Eight of Swords

8 of Swords

Keywords for the Eight of Swords


In the image on this card, we see a woman in a red dress standing on the beach at low tide. She is blindfolded and bound, seemingly trapped amidst a fence of eight tall swords.

Shallow pools of water can be seen around her; even the sea has deserted her, leaving her to her fate abject and alone.

In the distance, we see the red roofs of a tall castle high up on a cliff. Perhaps help is available, if only the woman could see it. 

8 of Swords Interpretation

When 8 of Swords comes up in a tarot reading, it often indicates some kind of restriction, of feeling trapped or stuck within the limits of a given situation.

When this card appears, we can often feel as if we are powerless, and have little we can do to change our fate.

As a result, we can feel victimized, and come to believe that we have no choice but to give into forces greater than ourselves. 

We may give up our sense of being powerful, autonomous agents of change, instead placing our only hopes in the hands of others for salvation.

We can look again to the image on the card for clues on how to resolve this seeming impasse.

If we look closely, we can see that both the ties which bind her arms, as well as the blindfold which obscures her sight, are tied quite loosely. The swords around her do not fully enclose her, either.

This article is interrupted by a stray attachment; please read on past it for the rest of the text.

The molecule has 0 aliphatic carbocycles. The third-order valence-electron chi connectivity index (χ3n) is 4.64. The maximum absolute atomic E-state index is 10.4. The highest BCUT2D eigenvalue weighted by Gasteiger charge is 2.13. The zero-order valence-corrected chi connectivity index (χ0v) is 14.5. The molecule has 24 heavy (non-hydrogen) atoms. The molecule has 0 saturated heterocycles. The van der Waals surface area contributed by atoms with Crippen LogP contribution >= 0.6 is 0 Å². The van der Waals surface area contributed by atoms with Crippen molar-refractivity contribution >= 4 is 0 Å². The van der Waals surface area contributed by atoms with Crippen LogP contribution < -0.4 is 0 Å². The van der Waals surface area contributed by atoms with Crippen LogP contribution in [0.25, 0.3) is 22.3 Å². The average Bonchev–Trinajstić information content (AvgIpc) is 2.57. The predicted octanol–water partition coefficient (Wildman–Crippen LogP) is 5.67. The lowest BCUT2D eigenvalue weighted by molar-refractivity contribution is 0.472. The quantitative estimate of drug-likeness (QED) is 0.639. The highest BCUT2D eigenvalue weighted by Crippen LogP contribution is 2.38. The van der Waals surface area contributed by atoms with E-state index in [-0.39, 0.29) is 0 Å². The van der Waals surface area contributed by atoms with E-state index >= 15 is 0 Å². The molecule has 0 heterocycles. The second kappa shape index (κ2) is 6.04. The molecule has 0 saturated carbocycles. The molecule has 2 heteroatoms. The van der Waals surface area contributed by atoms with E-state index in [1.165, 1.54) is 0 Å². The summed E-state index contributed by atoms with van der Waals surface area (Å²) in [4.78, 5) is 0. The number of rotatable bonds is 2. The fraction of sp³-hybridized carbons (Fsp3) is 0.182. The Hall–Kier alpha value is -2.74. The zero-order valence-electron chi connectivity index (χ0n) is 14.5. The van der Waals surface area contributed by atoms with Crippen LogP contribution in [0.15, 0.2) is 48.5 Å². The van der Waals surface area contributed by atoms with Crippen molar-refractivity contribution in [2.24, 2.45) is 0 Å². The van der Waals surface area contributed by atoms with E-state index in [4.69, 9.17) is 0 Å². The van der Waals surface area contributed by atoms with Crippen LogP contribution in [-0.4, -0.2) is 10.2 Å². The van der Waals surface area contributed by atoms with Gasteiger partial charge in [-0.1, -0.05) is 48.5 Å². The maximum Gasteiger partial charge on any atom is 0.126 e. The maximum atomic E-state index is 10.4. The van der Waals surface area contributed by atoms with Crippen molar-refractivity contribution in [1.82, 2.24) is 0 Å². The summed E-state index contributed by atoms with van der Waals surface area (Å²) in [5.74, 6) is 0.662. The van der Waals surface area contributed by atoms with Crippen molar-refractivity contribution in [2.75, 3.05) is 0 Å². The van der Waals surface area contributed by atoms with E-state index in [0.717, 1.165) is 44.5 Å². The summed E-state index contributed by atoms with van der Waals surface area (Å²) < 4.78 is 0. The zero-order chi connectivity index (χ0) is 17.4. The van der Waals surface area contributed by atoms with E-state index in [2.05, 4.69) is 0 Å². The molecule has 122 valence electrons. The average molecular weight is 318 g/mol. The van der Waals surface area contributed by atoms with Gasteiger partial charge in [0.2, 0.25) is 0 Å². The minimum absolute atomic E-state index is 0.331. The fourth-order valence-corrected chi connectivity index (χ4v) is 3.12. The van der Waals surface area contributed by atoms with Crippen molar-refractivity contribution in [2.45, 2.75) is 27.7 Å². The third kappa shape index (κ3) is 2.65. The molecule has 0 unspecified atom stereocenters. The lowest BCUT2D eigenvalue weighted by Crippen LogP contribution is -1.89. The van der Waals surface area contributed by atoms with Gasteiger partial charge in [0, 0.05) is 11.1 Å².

If she were to try, she could most likely free herself quite easily from the ties that bind her. But in order to do so, she must first believe that it is possible.

This speaks to the clearly mental nature of the sense of entrapment we see in this card. Often, we are only trapped because we have come to believe we have no other options.

This speaks to a sense of “learned helplessness” that we sometimes may develop after experiencing serious traumas or adversities. There may have been instances in the past where we truly had little power to change our circumstances (such as in childhood abuse or instances of serious violence). 

Unfortunately, due to these traumatic experiences we may have come to believe that we are always powerless in more than one area of our lives. The painful experience may become so embedded in our sense of who we are that we generalize outward from this one situation to all others.

As difficult as it may be, we must remember there is always a solution to our problems. There are always other options available to us, although they may be one we had never imagined for ourselves before. Sometimes they show up in ways that at first may seem unattractive, but ultimately may be exactly what we need.

The 8 of Swords asks us to remove the blindfold and open our eyes, and to shake ourselves loose from the ties which bind us. Once we begin to believe in ourselves again, anything becomes possible. 

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